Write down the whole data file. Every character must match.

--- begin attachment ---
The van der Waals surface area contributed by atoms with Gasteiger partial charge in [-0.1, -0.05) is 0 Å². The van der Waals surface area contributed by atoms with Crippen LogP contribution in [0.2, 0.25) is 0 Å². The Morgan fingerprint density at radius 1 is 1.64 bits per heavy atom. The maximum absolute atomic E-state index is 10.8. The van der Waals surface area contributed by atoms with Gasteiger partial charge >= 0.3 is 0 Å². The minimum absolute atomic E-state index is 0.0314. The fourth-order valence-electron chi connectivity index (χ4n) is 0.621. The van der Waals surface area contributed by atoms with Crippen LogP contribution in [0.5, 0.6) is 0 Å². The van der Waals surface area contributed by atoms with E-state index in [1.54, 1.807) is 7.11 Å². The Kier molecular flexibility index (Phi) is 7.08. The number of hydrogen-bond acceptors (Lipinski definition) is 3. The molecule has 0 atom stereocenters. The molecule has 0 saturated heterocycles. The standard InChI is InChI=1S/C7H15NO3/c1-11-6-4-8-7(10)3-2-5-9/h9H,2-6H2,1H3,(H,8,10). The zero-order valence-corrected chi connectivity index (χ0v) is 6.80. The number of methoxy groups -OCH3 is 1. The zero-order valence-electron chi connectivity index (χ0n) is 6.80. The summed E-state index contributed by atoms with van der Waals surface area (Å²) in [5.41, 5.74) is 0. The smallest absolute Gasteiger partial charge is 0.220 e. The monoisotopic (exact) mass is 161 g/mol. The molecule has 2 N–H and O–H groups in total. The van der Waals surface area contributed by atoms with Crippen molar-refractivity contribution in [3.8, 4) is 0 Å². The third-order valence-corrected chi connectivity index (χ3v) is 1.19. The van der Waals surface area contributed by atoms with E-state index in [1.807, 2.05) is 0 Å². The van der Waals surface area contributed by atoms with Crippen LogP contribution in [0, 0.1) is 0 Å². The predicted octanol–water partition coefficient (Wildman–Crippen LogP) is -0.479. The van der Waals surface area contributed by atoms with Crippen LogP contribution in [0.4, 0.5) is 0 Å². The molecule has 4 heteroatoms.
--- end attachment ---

The van der Waals surface area contributed by atoms with Gasteiger partial charge in [-0.1, -0.05) is 0 Å². The van der Waals surface area contributed by atoms with Crippen LogP contribution in [0.2, 0.25) is 0 Å². The Morgan fingerprint density at radius 1 is 1.64 bits per heavy atom. The maximum absolute atomic E-state index is 10.8. The van der Waals surface area contributed by atoms with Gasteiger partial charge >= 0.3 is 0 Å². The minimum absolute atomic E-state index is 0.0314. The fourth-order valence-electron chi connectivity index (χ4n) is 0.621. The van der Waals surface area contributed by atoms with Crippen LogP contribution in [0.5, 0.6) is 0 Å². The van der Waals surface area contributed by atoms with E-state index in [1.54, 1.807) is 7.11 Å². The Kier molecular flexibility index (Phi) is 7.08. The number of hydrogen-bond acceptors (Lipinski definition) is 3. The molecule has 0 atom stereocenters. The molecule has 0 saturated heterocycles. The standard InChI is InChI=1S/C7H15NO3/c1-11-6-4-8-7(10)3-2-5-9/h9H,2-6H2,1H3,(H,8,10). The zero-order valence-corrected chi connectivity index (χ0v) is 6.80. The number of methoxy groups -OCH3 is 1. The zero-order valence-electron chi connectivity index (χ0n) is 6.80. The summed E-state index contributed by atoms with van der Waals surface area (Å²) in [5.41, 5.74) is 0. The smallest absolute Gasteiger partial charge is 0.220 e. The monoisotopic (exact) mass is 161 g/mol. The molecule has 2 N–H and O–H groups in total. The van der Waals surface area contributed by atoms with Crippen molar-refractivity contribution in [3.8, 4) is 0 Å². The third-order valence-corrected chi connectivity index (χ3v) is 1.19. The van der Waals surface area contributed by atoms with E-state index in [1.807, 2.05) is 0 Å². The van der Waals surface area contributed by atoms with Crippen LogP contribution in [0, 0.1) is 0 Å². The predicted octanol–water partition coefficient (Wildman–Crippen LogP) is -0.479. The van der Waals surface area contributed by atoms with Crippen LogP contribution in [0.4, 0.5) is 0 Å². The molecule has 4 heteroatoms.